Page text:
Lisa Spector is a concert pianist, Juilliard graduate, and canine music expert. She is co-founder of Through a Dog's Ear, the first music clinically demonstrated to calm the canine nervous system. Their new high-tech pet gadget, iCalmDog, is the portable solution to canine anxiety. Lisa shares her home and her heart with her two "career change" Labrador Retrievers from Guide Dogs for the Blind, Sanchez and Gina. Follow Lisa's blog here.

336 comments

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1:36PM PDT on Aug 31, 2015

I am deadly against electric shock methods for pets, in my case dogs. It is a lazy way of not training a dog, yes, it takes a fair amount of time, believe me it is worth it. If you cannot do it, do not have a pet. Training a dog well, spending a lot of quality time with them, they reward you with unconditional love and loyalty. It takes patience and time, but the benefits are huge. We have a 4 year old Rottweiler male and now a 5 month old female Dogue de Bordeaux (French Mastiff). A huge challenge, with patience and love they are getting along fine. This is a 60 Kg+ Rotti making friends with a 22 Kg puppy Mastiff puppy. The way the puppy is growing, she loves the Rotti and also my beard, she is so loving. Her name is Sylvia.

6:53PM PDT on Aug 29, 2015

Noted

8:07AM PDT on Aug 29, 2015

I don't like fences of any kind but I know they are necessary for the safety of the dog. Maybe it is because they cannot fathom being hurt by something invisible. I guess it is back to visible fences that they can jump or dig their way under!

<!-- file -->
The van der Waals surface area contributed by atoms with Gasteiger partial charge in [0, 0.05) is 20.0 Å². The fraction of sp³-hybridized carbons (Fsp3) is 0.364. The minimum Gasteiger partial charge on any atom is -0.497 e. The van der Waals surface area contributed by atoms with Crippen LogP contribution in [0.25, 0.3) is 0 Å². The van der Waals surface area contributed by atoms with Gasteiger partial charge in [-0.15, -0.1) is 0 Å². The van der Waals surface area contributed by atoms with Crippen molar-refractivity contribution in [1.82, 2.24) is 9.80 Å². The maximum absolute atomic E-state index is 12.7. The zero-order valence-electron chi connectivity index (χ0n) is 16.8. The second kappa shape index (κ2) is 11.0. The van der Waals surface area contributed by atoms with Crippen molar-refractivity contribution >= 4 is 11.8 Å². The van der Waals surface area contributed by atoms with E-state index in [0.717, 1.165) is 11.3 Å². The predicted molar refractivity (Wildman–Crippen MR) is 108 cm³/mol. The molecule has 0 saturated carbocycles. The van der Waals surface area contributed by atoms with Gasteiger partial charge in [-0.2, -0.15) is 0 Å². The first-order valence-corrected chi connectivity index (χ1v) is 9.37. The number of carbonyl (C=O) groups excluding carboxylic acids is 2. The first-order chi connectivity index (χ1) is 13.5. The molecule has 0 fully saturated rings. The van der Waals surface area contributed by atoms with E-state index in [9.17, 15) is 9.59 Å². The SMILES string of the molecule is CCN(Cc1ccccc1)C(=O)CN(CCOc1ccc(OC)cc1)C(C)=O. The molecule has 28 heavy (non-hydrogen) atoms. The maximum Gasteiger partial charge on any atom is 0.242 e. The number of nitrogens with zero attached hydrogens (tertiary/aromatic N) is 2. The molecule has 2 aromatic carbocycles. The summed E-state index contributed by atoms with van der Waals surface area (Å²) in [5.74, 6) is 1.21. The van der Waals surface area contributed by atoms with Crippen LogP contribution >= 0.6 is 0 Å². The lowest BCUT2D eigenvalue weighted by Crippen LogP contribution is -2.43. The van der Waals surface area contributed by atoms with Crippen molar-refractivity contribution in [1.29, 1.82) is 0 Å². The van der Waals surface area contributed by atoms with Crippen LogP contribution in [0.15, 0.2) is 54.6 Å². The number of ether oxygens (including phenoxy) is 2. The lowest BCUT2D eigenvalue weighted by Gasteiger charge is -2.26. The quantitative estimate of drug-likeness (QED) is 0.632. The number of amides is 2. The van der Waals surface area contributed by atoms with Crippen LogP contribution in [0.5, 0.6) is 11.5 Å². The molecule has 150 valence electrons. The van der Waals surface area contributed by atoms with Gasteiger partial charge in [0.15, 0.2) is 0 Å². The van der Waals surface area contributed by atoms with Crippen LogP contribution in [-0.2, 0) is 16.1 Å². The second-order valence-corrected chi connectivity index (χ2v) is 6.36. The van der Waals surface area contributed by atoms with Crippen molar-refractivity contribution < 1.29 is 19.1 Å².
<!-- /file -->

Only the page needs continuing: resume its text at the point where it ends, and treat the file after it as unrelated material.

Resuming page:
4:44PM PDT on Aug 28, 2015

Good to know.

9:02AM PDT on Aug 27, 2015

Thank you for the very good information.

3:55AM PDT on Aug 27, 2015

Thanks for sharing though

3:54AM PDT on Aug 27, 2015

I don't like the idea of electrocuting family!!!

10:38PM PDT on Aug 26, 2015

Prefer real fences and watching.

7:13PM PDT on Aug 26, 2015

Thought provoking, and as Timothy W. points out, it does only give one side of the issue!

3:06PM PDT on Aug 26, 2015

Thanks for posting.

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Disclaimer: The views expressed above are solely those of the author and may not reflect those of
Care2, Inc., its employees or advertisers.